Extremely showy and exotic-looking, lilies add drama to the landscape with their rich, bright colors, elegant and delicate shapes, and heavenly scent! There are hundreds of Lily Species and thousands of hybrids. With this choice, how does one pick?
Species Lilies are wild lilies, native to North America, Europe, and especially Asia. Delicate and full of charm, they make good garden plants, but might occasionally be challenging to grow.
The Hybrid Lilies, derived from these Species, are generally much easier to grow. The four best-known groups are Martagon Lilies, Asiatic lilies, Trumpet Lilies, and Oriental lilies.
- Among the earliest to bloom, these lilies are quite decorative with their pendant flowers sporting backward-curling petals, resembling Turk’s caps and presenting shades of pink, lavender, orange, red, yellow, and white often with speckles and freckles. Their leaves grow in whorls around the stem and are not alternatively scattered as with Asiatic or Oriental Lilies.
- While they may take a year to adjust to a new garden, they will thrive for years, once established.
- They enjoy full sun or part shade, slightly alkaline soils and don’t seem to be bothered by pests. They usually do not like hot, humid climates. Planted in spring, they are great companions for ferns and hostas.
- Highly popular, Asiatic hybrid Lilies are among the earliest to bloom in early-mid summer, and the easiest to grow. They offer a wide array of colors, from the softest pastels to fiery reds and oranges that practically ignite when the sun shines on them.
- They feature straight stems, high bud counts, and generally brightly spotted blossoms and vary in shape from simple open bowls to flowers with exquisitely recurved petals.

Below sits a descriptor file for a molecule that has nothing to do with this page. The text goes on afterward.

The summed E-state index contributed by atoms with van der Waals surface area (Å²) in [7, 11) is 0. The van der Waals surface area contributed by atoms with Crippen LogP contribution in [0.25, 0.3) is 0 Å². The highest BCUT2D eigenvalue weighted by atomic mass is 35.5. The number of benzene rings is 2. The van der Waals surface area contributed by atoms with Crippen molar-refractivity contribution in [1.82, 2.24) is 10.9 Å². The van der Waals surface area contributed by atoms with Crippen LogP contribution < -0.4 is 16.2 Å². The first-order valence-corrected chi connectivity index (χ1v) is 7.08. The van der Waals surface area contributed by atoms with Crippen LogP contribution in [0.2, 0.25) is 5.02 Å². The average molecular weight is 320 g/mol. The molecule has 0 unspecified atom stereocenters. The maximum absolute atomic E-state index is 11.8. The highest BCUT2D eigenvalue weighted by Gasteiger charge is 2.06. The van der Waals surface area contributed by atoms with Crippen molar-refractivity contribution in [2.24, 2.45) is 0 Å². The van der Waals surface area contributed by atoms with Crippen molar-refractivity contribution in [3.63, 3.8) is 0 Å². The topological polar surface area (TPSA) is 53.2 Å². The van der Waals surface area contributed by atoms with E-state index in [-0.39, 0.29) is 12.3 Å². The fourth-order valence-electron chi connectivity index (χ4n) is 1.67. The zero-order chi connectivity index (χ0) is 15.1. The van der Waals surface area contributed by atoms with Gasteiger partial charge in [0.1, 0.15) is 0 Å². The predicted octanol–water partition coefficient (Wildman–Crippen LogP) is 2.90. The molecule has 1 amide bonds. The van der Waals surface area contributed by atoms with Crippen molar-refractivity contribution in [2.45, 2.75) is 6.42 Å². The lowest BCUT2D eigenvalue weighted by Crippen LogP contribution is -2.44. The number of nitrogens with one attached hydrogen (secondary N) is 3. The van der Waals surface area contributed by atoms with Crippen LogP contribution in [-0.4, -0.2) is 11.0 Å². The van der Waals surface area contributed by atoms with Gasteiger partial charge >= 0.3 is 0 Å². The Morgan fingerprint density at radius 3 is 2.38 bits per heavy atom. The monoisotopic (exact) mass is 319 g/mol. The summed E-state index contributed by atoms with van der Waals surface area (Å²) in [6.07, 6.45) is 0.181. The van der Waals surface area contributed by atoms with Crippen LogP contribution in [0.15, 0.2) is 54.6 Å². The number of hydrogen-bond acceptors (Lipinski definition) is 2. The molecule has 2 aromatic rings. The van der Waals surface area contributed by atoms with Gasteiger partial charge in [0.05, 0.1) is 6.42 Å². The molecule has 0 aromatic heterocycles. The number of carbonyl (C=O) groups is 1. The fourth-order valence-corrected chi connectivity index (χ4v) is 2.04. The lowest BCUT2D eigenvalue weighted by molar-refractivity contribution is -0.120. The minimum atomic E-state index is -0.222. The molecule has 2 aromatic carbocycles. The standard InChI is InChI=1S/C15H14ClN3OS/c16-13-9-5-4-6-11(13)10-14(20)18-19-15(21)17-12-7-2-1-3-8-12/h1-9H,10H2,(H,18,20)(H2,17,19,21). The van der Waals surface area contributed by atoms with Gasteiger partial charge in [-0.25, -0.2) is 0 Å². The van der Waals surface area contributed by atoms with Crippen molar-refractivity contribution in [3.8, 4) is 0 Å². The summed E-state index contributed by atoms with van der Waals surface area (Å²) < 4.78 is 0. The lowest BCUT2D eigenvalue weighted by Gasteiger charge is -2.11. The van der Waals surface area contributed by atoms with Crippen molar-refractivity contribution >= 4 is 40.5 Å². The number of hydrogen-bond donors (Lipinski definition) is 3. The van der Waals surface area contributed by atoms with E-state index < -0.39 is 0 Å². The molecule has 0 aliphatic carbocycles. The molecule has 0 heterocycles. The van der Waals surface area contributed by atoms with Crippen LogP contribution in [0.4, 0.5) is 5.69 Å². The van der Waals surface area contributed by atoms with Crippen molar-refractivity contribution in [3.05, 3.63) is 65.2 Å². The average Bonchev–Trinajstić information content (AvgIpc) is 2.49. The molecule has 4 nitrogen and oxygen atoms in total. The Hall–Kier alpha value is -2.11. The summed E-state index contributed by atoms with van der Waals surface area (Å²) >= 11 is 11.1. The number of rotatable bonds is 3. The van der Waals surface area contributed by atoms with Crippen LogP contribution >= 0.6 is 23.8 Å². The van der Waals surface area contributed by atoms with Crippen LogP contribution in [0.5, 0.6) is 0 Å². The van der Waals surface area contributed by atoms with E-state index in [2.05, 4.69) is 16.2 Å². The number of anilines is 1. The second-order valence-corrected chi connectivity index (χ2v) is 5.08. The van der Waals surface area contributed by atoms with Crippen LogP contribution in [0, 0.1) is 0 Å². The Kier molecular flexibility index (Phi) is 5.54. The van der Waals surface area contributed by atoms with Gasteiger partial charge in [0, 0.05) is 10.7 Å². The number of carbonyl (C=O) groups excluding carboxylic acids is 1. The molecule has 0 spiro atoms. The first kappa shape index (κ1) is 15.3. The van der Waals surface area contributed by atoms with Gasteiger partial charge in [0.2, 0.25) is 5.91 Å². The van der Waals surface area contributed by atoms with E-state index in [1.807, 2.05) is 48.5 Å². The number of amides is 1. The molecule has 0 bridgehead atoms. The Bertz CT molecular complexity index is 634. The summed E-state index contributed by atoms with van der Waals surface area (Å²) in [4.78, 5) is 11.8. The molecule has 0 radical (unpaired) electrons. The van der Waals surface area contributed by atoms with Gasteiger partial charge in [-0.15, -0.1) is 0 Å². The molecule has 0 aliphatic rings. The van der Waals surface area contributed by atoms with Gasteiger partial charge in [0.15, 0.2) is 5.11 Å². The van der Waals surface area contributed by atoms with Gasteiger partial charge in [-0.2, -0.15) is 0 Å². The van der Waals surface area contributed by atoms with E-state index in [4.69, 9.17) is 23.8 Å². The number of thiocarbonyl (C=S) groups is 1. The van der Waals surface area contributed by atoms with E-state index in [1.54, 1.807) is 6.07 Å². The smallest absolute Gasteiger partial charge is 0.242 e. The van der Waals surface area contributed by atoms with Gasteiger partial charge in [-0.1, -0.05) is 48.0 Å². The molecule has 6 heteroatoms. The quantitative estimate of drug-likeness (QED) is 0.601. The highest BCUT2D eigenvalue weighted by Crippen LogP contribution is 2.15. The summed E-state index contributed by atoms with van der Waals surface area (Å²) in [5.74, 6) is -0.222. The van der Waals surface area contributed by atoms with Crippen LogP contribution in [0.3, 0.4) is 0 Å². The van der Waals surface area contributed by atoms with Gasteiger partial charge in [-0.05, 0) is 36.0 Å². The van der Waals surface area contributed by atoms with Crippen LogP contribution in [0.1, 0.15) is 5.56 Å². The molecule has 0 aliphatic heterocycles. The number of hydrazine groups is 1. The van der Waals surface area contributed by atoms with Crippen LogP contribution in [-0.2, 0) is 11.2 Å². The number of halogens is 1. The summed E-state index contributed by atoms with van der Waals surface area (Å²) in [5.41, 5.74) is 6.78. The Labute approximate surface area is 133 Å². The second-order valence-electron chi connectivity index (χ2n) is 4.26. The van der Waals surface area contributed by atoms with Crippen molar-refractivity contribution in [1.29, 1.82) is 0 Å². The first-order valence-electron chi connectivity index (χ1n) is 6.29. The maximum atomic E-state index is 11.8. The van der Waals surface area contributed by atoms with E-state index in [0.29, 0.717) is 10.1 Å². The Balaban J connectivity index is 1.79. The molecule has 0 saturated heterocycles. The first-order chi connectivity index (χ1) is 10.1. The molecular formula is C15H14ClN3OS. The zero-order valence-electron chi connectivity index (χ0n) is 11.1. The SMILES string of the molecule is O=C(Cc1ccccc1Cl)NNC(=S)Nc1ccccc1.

- Asiatic Lilies enjoy a long blooming season (up to 1 month) but most of them are unscented.
- Planted in spring or fall, they thrive in full sun to part shade locations and do great as potted plants or as cut flowers. They are not fussy about soils, provided they are fertile and well-drained. Good moisture is required and dry soils should be avoided.
- Blooming in mid-summer, Trumpet Lilies emit a heavy fragrance, and their huge waxy trumpet flowers, up to 6-10 in. long (15-25 cm), may be pendant, widely flaring in a shallow bowl shape or upward facing.
- Adding distinction and elegance to the garden, their colors vary from pure glistening white to bright gold, yellow, pink, plum, and apricot, with some having dramatic maroon petals on the outside of the trumpet.
- Tall and magnificent, they are easy to grow, produce up to 12-15 blooms per stalk for a spectacular long display and add color to the perennial border, at a time when it is lacking.
- Planted in spring or fall, they thrive in full sun to part shade locations and do great as potted plants or as cut flowers. They are not fussy about soils, provided they are well-drained. Good moisture is required and dry soils should be avoided. They are great companions to phlox, meadow rue, delphinium, and platycodon.
- Trumpet Lilies gradually blend into Aurelians as the season progresses. Aurelian hybrids are derived from a combination of Trumpet Lilies and Lilium henryi (Henry’s Lily), a tightly recurved lily, which accounts for the flaring of the petals, the wide bowls, sunbursts, and stars of these Aurelian Lilies. These late bloomers enjoy a long flowering season thanks to the occasional presence of secondary or tertiary buds.
- Known as the most flamboyant personalities in the world of lilies, they are characterized by their immense flowers, intense fragrance, and rich colors. Exotic-looking, these Oriental hybrids are derived from species native to Japan.
- Blooming over a long period of time, from mid to late summer and even into fall for some varieties, their flowers are usually large and open, outward facing or pendant with striking patterns of spots. Most Oriental Lilies are in shades of white, pink, and red, some with pretty yellow bands on their petals.
- Not as easy to grow as the Asiatic Lilies or Trumpet Lilies, they are still worth a try, just for the pleasure of possessing a magnificent plant in your own garden! Oriental Lilies prefer humus-rich soil that is acidic. Give them plenty of water and mulch for a cool root run.
While every effort has been made to describe these plants accurately, please keep in mind that height, bloom time, and color may differ in various climates. The description of these plants has been written based on numerous outside resources.